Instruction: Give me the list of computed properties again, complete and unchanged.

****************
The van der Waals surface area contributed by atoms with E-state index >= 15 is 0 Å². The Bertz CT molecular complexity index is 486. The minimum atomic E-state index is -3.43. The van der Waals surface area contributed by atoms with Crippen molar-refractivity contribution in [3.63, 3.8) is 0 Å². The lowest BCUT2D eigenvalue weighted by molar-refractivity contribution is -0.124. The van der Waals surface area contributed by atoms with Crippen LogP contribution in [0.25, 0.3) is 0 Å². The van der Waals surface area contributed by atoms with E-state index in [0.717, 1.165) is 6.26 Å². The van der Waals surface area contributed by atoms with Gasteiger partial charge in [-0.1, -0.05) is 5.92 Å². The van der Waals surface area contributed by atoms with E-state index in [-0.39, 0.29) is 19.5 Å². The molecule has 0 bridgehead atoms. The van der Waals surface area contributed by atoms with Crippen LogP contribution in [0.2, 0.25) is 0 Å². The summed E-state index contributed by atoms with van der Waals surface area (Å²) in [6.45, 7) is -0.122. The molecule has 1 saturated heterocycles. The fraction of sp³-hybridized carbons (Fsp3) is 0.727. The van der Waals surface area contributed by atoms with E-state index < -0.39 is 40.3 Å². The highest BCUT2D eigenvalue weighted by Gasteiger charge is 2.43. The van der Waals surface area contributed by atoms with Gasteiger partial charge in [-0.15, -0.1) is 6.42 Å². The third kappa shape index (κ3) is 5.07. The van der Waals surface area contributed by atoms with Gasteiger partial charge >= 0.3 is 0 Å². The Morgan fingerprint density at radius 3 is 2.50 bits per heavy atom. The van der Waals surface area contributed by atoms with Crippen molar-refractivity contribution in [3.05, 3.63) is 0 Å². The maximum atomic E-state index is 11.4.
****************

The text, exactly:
The van der Waals surface area contributed by atoms with E-state index >= 15 is 0 Å². The Bertz CT molecular complexity index is 486. The minimum atomic E-state index is -3.43. The van der Waals surface area contributed by atoms with Crippen molar-refractivity contribution in [3.63, 3.8) is 0 Å². The lowest BCUT2D eigenvalue weighted by molar-refractivity contribution is -0.124. The van der Waals surface area contributed by atoms with Crippen LogP contribution in [0.25, 0.3) is 0 Å². The van der Waals surface area contributed by atoms with E-state index in [0.717, 1.165) is 6.26 Å². The van der Waals surface area contributed by atoms with Gasteiger partial charge in [-0.1, -0.05) is 5.92 Å². The van der Waals surface area contributed by atoms with E-state index in [-0.39, 0.29) is 19.5 Å². The molecule has 0 bridgehead atoms. The van der Waals surface area contributed by atoms with Crippen LogP contribution in [0.2, 0.25) is 0 Å². The summed E-state index contributed by atoms with van der Waals surface area (Å²) in [6.45, 7) is -0.122. The molecule has 1 saturated heterocycles. The fraction of sp³-hybridized carbons (Fsp3) is 0.727. The van der Waals surface area contributed by atoms with E-state index < -0.39 is 40.3 Å². The highest BCUT2D eigenvalue weighted by Gasteiger charge is 2.43. The van der Waals surface area contributed by atoms with Gasteiger partial charge in [-0.15, -0.1) is 6.42 Å². The third kappa shape index (κ3) is 5.07. The van der Waals surface area contributed by atoms with Gasteiger partial charge >= 0.3 is 0 Å². The Morgan fingerprint density at radius 3 is 2.50 bits per heavy atom. The van der Waals surface area contributed by atoms with Crippen molar-refractivity contribution in [3.05, 3.63) is 0 Å². The maximum atomic E-state index is 11.4.